We are stuck in mid-stream talent

We are stuck in mid-stream talent

It’s a classic ‘mid-line’ crisis. This past year or two, we’ve seen bigwig creative directors ship out of their ad agencies or posts for greener pastures. Their plus-sized shoes, in turn, are being filled by talented, medalled creative directors who are, however, still seen as mid-rung talent, or not yet close to the stars in reputation or charisma. Take Rediffusion DY&R Pvt. Ltd. Its top-drawer national creative director (NCD), K.S. Chakravarthy or Chax, quit fairly recently and that empty chair is being filled by two national creative directors. Some say Everest Brand Solutions rose to new creative heights under national creative director Milind Dhaimade, who left nearly two years ago. That post has now been filled by internally promoting good talent.

Click on creative powerhouse Ogilvy & Mather India Ltd. Its branding is somehow inextricably entwined with the legend of Piyush Pandey; he didn’t leave, but rose to become NCD and chairman of the agency. Daily creative charge for South Asia will now be under four executive creative directors—all renowned names.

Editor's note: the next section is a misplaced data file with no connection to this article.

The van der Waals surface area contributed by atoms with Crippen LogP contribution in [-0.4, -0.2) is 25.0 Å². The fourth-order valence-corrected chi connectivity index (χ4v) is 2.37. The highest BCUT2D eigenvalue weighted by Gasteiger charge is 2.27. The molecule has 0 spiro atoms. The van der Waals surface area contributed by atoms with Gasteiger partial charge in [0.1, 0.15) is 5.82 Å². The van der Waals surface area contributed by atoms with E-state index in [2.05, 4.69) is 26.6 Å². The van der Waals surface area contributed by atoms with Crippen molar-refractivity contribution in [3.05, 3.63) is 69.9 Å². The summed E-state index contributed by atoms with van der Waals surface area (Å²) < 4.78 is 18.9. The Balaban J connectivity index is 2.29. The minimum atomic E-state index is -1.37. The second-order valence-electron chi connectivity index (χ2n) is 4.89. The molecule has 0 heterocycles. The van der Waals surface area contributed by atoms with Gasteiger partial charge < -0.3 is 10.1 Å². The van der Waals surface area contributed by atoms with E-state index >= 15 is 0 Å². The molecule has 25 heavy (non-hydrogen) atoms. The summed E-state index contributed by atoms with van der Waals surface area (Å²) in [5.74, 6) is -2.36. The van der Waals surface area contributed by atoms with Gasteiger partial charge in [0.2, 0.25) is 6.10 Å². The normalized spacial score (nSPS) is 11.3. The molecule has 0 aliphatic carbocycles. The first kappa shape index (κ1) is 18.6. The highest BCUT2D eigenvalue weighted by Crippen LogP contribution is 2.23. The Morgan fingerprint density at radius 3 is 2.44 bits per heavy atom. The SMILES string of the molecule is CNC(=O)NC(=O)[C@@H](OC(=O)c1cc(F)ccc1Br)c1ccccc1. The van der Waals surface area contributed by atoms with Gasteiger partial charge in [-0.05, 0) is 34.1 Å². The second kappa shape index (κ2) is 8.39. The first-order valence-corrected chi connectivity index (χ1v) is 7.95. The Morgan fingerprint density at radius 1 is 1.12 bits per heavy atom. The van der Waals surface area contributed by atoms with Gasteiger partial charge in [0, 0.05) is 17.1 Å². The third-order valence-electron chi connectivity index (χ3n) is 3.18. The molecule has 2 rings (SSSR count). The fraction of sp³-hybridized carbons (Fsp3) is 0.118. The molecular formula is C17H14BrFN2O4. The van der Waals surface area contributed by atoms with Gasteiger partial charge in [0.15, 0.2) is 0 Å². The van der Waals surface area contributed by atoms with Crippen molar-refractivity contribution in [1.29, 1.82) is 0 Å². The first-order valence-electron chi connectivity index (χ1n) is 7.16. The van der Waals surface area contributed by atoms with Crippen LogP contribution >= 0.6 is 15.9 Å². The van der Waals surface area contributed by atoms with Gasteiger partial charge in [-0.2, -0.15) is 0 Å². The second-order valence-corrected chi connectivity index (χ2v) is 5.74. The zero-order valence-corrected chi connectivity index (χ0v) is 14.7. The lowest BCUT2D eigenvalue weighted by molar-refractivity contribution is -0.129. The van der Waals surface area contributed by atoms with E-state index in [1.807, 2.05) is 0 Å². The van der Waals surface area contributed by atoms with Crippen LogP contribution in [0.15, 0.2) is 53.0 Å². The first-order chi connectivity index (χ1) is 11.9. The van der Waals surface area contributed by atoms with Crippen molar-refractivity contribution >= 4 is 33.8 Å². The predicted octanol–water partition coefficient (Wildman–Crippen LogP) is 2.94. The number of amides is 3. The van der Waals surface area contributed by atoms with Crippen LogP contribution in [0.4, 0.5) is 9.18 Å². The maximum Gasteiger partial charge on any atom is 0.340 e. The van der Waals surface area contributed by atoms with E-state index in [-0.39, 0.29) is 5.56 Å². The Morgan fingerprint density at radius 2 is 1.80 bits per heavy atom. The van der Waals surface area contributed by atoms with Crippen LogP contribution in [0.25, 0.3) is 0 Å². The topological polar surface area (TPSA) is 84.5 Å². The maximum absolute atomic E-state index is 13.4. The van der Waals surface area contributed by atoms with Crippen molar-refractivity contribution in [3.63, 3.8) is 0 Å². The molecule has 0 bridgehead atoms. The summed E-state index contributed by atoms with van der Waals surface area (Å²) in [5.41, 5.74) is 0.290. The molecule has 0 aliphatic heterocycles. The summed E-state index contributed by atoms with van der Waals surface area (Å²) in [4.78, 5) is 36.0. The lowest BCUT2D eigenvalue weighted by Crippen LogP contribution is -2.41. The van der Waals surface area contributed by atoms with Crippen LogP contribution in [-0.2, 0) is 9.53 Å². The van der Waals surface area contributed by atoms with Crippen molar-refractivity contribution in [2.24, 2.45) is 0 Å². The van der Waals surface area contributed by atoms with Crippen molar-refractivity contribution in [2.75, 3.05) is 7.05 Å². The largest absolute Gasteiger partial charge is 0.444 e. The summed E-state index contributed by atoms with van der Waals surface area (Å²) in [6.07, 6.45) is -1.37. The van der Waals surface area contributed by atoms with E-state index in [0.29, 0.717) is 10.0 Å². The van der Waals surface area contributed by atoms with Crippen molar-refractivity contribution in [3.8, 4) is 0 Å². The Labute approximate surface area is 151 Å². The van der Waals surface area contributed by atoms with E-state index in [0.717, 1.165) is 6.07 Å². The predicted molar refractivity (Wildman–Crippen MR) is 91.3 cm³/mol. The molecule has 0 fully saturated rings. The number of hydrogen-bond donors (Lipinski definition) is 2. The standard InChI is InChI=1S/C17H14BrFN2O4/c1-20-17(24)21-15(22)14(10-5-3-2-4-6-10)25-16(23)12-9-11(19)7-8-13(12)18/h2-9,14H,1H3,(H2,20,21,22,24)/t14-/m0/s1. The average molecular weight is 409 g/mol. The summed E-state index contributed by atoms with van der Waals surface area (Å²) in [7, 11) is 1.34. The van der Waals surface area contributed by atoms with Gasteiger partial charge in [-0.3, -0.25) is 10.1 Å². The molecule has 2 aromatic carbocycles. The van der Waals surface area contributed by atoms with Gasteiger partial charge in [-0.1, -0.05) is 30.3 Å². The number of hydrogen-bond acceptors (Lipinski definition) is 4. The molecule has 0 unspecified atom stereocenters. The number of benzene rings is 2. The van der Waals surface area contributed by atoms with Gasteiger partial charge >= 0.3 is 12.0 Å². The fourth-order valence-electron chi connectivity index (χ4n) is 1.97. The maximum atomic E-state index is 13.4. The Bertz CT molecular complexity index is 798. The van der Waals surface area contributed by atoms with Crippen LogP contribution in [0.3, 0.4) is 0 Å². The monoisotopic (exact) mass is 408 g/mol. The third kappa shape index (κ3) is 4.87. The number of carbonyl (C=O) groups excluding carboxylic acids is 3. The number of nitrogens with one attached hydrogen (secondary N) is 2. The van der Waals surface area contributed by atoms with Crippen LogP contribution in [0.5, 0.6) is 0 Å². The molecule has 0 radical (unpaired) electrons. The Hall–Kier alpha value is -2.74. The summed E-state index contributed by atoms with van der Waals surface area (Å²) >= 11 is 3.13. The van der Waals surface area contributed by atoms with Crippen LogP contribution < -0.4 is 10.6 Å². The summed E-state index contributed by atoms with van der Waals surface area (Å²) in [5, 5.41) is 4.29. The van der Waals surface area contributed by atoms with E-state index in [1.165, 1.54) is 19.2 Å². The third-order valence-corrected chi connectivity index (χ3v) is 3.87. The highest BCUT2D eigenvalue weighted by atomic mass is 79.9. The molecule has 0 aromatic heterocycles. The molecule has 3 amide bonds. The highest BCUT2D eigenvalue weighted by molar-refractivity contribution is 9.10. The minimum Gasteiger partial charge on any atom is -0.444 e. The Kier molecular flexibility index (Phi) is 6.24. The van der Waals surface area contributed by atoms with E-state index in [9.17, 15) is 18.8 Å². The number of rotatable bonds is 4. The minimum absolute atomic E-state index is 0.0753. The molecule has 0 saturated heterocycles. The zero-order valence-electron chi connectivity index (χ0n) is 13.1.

Law & Kenneth Ltd (St Luke’s before) launched in this country with the heady brand cachet of world legend Andy Law. Law is not in the picture, any more, and creative helmsmanship of this small agency is in the hands of a talented senior creative director.

Yes, the stars seem to be getting closer to the earth. Blame the descent on a booming economy and scarce big-brand ad talent. Agencies are actually reaping their failure to seed and build pedigreed leadership via concerted intra-industry efforts. Even many global, creatively renowned agencies have delayed their India launch till they get the right leadership. Everyone’s singing: Where have all the good men gone?

There are a few lucky agencies such as JWT India, which has two big-gun creative chiefs in Josy Paul and Agnello Dias. If this practice of double creative leadership gains steam, though, our creative-supremo pool will get even more shallow.

It’s a rite of passage—some of the lesser stars will become icons one day. They’re just getting to lofty perches faster, which may not always bode well for brands in their care. This may also not swing well with clients who love discussing strategy with a Piyush, Chax or Balki (Lintas India Ltd’s creative chief, R. Balakrishnan) over a meal.

Advertising’s about reputation and personalities, and that’s why agencies need stars to shine.

Marion Arathoon is Mint’s advertising editor. Your comments are welcome at advalue@livemint.com